Ontario court guidelines against previous principal of authorities in Durham, ending a long-running fight over corrective matters

An Ontario court has ruled that police chiefs must yield to reasonable decisions from provincially appointed administrators when it comes to power struggles over whether to discipline police officers.

A Jan. 25 ruling by a panel of Ontario Superior Court divisional judges probed the “unusual, if not unique, circumstances” within Durham Regional Police Service. And it serves to close a chapter on a series of internal legal clashes that gave rise to public allegations about a wider “crisis of confidence” within the force.

The focal point of the ruling was former Durham chief Paul Martin’s decision to pursue disciplinary charges against Sergeant Nicole Whiteway in 2018.

Normally, a police chief has an unquestioned right to initiate such Police Services Act charges against any individual officer. The sanctions for those found guilty at internal tribunals can range from reprimands, to docked pay, to dismissal.

But Sgt. Whiteway and other Durham officers came forward later in 2018 with complaints of their own about the conduct of commanders, who they said were using disciplinary processes in bullying and harassment campaigns.

The complaints led Ontario Solicitor-General Sylvia Jones to initiate processes that resulted in an outside administrator being brought to review Durham police-discipline cases in 2019.

Last year, this administrator – the former Toronto Police deputy chief Mike Federico – ruled that it was in the public interest for the case against Sgt. Whiteway to be withdrawn. But Mr. Martin launched a legal application to overturn that decision shortly before he retired last summer.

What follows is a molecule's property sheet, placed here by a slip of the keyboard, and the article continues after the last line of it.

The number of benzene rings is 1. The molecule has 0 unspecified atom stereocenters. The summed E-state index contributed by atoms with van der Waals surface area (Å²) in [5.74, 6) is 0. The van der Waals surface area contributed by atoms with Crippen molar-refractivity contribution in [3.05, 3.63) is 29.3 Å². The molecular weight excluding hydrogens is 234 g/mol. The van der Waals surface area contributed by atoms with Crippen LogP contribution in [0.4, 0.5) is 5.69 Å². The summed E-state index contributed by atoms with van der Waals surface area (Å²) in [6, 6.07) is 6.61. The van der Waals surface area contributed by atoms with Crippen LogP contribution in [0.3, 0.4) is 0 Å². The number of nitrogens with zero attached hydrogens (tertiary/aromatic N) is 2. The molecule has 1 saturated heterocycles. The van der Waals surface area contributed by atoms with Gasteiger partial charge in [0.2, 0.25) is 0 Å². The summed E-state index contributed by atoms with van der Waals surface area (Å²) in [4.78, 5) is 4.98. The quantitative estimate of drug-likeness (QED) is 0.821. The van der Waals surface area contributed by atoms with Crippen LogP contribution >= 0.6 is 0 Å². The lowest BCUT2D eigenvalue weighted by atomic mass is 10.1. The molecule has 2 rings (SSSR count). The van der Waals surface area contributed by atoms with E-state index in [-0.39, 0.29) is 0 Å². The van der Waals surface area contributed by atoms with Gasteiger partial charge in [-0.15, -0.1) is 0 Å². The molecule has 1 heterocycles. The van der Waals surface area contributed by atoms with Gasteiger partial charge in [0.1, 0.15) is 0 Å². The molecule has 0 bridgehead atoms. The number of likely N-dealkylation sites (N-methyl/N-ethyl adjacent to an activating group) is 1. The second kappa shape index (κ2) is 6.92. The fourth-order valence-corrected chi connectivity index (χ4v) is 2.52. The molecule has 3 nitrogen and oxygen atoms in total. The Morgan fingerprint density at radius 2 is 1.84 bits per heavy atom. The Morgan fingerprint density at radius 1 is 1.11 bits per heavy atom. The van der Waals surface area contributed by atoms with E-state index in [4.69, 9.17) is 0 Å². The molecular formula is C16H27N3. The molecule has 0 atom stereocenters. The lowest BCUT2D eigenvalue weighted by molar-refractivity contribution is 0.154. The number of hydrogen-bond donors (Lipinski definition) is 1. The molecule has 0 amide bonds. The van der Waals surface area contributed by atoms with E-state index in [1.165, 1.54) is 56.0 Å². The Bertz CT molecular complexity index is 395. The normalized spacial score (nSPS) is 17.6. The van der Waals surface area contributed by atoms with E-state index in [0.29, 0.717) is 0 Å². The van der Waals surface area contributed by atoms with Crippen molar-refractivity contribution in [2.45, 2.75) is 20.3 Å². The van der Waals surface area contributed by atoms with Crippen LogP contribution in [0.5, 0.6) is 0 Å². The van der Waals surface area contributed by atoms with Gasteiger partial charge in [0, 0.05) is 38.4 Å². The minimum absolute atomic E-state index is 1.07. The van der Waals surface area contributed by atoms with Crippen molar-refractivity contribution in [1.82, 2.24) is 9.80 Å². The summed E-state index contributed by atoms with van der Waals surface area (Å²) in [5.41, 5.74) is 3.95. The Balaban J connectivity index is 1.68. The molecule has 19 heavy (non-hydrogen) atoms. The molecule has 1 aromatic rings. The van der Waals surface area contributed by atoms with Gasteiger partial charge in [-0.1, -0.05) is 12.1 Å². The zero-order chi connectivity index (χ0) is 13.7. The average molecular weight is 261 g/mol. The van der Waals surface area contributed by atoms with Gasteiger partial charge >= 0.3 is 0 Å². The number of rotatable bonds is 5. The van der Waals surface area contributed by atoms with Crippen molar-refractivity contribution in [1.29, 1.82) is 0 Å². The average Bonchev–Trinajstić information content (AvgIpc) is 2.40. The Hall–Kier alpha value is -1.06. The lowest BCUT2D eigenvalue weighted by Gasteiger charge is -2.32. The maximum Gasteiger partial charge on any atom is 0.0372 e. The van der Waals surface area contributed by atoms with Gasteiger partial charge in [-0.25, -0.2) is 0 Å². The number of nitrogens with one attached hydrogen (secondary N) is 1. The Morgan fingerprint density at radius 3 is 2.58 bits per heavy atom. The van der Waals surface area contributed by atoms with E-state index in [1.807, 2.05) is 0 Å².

Writing for a three-judge panel on Jan. 25, Justice Thomas Lederer ruled that his court had to defer to the logic of the appointed administrator.

“There is a presumption, arising from the source of his authority and the nature of his experience, that the Administrator has exercised his discretion independent of partisan concerns,” the ruling reads. “To rebut the presumption there must be a demonstration of some impropriety or bias on the part of the Administrator. There is none.”

No appeals of the ruling are being planned by the police force, which is now led by interim chief Todd Rollauer.

“We respect the court’s decision,” said Jodi MacLean, a spokeswoman for Durham Police. “I can confirm that the charges have now been withdrawn.”

A lawyer acting for Sgt. Whiteway said that his client is relieved. But she and other rank-and-file officers are still anticipating the release of an Ontario Civilian Police Commission report into the problems at the Durham Police Service.

“Life doesn’t go back to normal yet,” said Peter Brauti, adding that the OCPC is still seized with weighing in on what led to the struggles at the police force.

The now dropped case against Sgt. Whiteway involved allegations that she took a sum of money from her ex-husband after using her police-officer credentials to gain access to his apartment.

In her defence, she had contended that these charges were simply a “bargaining lever” being used by the police brass to put pressure on her into speaking out against another officer whose conduct was at issue with commanders.

“There was no way on Earth she was ever going to be found guilty on any of those allegations,” Mr. Brauti said.

This article first published here www.theglobeandmail.com/canada/article-ontario-court-rules-against-former-chief-of-police-in-durham-ending-a/

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